The journey the characters go on in this novel was such a fun one to be a part of, but let me just say I got freaked out time and again hoping our heroines would survive the countless demons they faced.

    Something that I think was really crucial to how much I enjoyed the plot was the pacing. The pacing in this novel is

    . That's all I can really say without spoilers, but I just really loved the pacing.

    And also, how it tied in Hindu mythology to the plot. There were parts when I honestly thought I might cry because of how much it related to me growing up. And all the different stops Aru and Mini made on their way to defeat the over-arching antagonist of this novel were so fun to read.

    I have been anticipating this novel with every bone in my body. I have been aching for it to be in my possession. I literally almost cried when it was announced. And it did not disappoint. It exceeded my expectations.

    So please, read this novel.

  • Rick Riordan

    Have you ever read a book and thought, "Wow, I wish I'd written that!"?

    For me, Aru Shah and the End of Time is one of those books. It has everything I like: humor, action, great characters and, of course, awesome mythology! But this is not a book I could have written. I just don't have the expertise or the insider's knowledge to tackle the huge incredible world of Hindu mythology, much less make it so fun and reader-friendly.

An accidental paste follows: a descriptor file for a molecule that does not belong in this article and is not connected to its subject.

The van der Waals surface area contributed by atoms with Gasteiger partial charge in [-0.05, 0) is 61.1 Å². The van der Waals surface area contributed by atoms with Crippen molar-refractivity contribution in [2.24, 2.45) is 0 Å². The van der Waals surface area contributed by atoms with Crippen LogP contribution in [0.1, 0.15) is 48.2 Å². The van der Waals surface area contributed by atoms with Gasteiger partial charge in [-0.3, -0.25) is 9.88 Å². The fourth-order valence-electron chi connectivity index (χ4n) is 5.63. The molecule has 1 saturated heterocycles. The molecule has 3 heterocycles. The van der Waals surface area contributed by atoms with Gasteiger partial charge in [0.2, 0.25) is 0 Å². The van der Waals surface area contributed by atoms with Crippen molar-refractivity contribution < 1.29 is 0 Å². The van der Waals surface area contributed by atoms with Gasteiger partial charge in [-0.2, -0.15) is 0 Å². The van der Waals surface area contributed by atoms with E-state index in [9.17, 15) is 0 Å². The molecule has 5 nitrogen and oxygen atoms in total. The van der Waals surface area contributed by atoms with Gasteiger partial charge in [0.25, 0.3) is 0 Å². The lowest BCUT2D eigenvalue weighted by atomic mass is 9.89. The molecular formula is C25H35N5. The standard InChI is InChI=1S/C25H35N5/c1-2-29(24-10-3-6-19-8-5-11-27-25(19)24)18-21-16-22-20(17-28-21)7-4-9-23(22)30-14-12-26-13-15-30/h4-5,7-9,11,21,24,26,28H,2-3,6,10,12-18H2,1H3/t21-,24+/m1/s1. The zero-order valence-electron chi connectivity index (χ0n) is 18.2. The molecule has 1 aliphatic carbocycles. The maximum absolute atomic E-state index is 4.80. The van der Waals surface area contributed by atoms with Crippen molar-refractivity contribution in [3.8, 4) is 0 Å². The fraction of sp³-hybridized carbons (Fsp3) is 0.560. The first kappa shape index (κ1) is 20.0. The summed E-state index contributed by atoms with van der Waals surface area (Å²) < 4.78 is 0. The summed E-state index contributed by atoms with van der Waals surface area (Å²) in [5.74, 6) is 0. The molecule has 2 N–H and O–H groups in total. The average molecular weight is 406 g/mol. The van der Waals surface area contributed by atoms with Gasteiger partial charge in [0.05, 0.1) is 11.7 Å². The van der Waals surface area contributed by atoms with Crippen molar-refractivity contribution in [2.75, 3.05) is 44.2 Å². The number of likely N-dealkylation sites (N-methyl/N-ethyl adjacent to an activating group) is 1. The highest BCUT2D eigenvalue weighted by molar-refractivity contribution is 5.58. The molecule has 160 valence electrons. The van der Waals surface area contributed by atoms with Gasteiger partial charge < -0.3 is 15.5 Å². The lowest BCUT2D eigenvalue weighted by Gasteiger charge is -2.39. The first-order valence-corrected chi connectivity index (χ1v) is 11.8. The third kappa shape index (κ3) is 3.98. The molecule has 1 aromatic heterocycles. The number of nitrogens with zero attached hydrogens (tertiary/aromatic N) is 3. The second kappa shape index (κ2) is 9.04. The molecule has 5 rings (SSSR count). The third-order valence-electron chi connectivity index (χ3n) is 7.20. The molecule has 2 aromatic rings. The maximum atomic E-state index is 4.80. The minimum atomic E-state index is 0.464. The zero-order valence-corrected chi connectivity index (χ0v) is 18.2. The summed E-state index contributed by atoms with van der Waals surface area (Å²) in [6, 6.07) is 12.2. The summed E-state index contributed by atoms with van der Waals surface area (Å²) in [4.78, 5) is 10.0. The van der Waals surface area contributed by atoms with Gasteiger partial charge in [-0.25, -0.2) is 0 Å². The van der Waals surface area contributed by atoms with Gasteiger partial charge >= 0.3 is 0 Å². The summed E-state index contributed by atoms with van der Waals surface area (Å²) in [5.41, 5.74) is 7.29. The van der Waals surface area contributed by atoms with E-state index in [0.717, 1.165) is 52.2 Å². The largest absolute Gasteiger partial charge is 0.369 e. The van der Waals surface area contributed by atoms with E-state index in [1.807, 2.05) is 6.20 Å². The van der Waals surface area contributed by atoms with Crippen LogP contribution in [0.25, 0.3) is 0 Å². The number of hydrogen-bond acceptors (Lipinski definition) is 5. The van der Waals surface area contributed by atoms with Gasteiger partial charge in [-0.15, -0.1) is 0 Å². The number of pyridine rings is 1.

Fortunately for all of us, Roshani Chokshi does.

    If you are not familia

    Have you ever read a book and thought, "Wow, I wish I'd written that!"?

    For me, Aru Shah and the End of Time is one of those books. It has everything I like: humor, action, great characters and, of course, awesome mythology! But this is not a book I could have written. I just don't have the expertise or the insider's knowledge to tackle the huge incredible world of Hindu mythology, much less make it so fun and reader-friendly.

    Fortunately for all of us, Roshani Chokshi does.

    If you are not familiar with Hindu mythology - wow, are you in for a treat! You thought Zeus, Ares and Apollo were wild? Wait until you meet Hanuman and Urvashi. You thought Riptide was a cool weapon? Check out this fine assortment of divine astras - maces, swords, bows, and nets woven from lightning. Take your pick. You're going to need them. You thought Medusa was scary? She's got nothing on the nagini and rakshas. Aru Shah, a salty and smart seventh grade girl from New Jersey, is about to plunge into the midst of all this craziness, and her adventure will make your head explode in the best possible way.

    If you already know Hindu mythology, you're about to have the most entertaining family reunion ever. You're going to see lots of your favorites - gods, demons, monsters, villains, heroes. You're going to soar up to the heavens and down into the Underworld. And no matter how many of these myths you already know, I'll bet you a pack of Twizzlers you're going to learn something new.